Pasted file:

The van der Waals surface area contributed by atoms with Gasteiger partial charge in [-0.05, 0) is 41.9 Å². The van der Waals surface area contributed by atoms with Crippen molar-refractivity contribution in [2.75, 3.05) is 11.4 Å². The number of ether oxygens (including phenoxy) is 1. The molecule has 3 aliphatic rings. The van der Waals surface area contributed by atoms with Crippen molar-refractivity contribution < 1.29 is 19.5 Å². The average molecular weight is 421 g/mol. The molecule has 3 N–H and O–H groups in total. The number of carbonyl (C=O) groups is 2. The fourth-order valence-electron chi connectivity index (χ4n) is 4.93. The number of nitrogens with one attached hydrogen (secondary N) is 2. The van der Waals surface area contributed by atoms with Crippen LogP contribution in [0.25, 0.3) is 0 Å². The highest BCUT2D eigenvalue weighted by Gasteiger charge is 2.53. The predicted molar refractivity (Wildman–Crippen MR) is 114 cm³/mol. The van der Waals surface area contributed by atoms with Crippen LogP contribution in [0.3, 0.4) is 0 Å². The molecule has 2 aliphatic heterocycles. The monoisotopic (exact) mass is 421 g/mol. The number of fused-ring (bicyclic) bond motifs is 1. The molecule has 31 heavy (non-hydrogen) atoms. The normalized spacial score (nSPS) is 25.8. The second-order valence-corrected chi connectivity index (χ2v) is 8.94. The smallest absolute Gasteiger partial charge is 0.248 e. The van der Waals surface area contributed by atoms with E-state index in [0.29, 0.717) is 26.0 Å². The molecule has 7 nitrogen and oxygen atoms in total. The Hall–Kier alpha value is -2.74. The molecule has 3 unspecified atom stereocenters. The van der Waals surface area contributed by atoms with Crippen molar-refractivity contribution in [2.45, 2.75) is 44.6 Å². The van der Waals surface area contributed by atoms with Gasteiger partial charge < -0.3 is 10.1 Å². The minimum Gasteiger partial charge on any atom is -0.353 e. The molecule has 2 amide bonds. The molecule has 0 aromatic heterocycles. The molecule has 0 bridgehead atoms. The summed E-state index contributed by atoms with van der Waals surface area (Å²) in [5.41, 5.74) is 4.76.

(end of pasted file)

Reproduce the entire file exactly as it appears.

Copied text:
The van der Waals surface area contributed by atoms with Gasteiger partial charge in [-0.05, 0) is 41.9 Å². The van der Waals surface area contributed by atoms with Crippen molar-refractivity contribution in [2.75, 3.05) is 11.4 Å². The number of ether oxygens (including phenoxy) is 1. The molecule has 3 aliphatic rings. The van der Waals surface area contributed by atoms with Crippen molar-refractivity contribution < 1.29 is 19.5 Å². The average molecular weight is 421 g/mol. The molecule has 3 N–H and O–H groups in total. The number of carbonyl (C=O) groups is 2. The fourth-order valence-electron chi connectivity index (χ4n) is 4.93. The number of nitrogens with one attached hydrogen (secondary N) is 2. The van der Waals surface area contributed by atoms with Crippen LogP contribution in [0.25, 0.3) is 0 Å². The highest BCUT2D eigenvalue weighted by Gasteiger charge is 2.53. The predicted molar refractivity (Wildman–Crippen MR) is 114 cm³/mol. The van der Waals surface area contributed by atoms with Crippen LogP contribution in [0.3, 0.4) is 0 Å². The molecule has 2 aliphatic heterocycles. The monoisotopic (exact) mass is 421 g/mol. The number of fused-ring (bicyclic) bond motifs is 1. The molecule has 31 heavy (non-hydrogen) atoms. The normalized spacial score (nSPS) is 25.8. The second-order valence-corrected chi connectivity index (χ2v) is 8.94. The smallest absolute Gasteiger partial charge is 0.248 e. The van der Waals surface area contributed by atoms with E-state index in [0.29, 0.717) is 26.0 Å². The molecule has 7 nitrogen and oxygen atoms in total. The Hall–Kier alpha value is -2.74. The molecule has 3 unspecified atom stereocenters. The van der Waals surface area contributed by atoms with Crippen molar-refractivity contribution in [2.45, 2.75) is 44.6 Å². The van der Waals surface area contributed by atoms with Gasteiger partial charge < -0.3 is 10.1 Å². The minimum Gasteiger partial charge on any atom is -0.353 e. The molecule has 2 amide bonds. The molecule has 0 aromatic heterocycles. The molecule has 0 bridgehead atoms. The summed E-state index contributed by atoms with van der Waals surface area (Å²) in [5.41, 5.74) is 4.76.